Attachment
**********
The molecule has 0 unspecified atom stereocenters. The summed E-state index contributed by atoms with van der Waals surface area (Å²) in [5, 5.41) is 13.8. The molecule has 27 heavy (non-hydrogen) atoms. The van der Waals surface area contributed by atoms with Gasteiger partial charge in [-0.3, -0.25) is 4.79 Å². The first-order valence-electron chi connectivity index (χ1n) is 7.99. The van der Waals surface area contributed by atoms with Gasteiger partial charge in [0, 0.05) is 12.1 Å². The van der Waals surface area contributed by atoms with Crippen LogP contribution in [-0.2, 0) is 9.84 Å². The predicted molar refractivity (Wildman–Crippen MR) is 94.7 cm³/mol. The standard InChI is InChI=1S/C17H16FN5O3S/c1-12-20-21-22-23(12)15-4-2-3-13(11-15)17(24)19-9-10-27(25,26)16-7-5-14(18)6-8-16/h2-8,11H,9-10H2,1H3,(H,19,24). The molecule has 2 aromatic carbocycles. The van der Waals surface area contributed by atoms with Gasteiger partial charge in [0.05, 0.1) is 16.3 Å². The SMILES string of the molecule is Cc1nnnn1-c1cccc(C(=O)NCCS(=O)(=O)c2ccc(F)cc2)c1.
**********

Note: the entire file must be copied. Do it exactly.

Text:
The molecule has 0 unspecified atom stereocenters. The summed E-state index contributed by atoms with van der Waals surface area (Å²) in [5, 5.41) is 13.8. The molecule has 27 heavy (non-hydrogen) atoms. The van der Waals surface area contributed by atoms with Gasteiger partial charge in [-0.3, -0.25) is 4.79 Å². The first-order valence-electron chi connectivity index (χ1n) is 7.99. The van der Waals surface area contributed by atoms with Gasteiger partial charge in [0, 0.05) is 12.1 Å². The van der Waals surface area contributed by atoms with Crippen LogP contribution in [-0.2, 0) is 9.84 Å². The predicted molar refractivity (Wildman–Crippen MR) is 94.7 cm³/mol. The standard InChI is InChI=1S/C17H16FN5O3S/c1-12-20-21-22-23(12)15-4-2-3-13(11-15)17(24)19-9-10-27(25,26)16-7-5-14(18)6-8-16/h2-8,11H,9-10H2,1H3,(H,19,24). The molecule has 2 aromatic carbocycles. The van der Waals surface area contributed by atoms with Gasteiger partial charge in [0.05, 0.1) is 16.3 Å². The SMILES string of the molecule is Cc1nnnn1-c1cccc(C(=O)NCCS(=O)(=O)c2ccc(F)cc2)c1.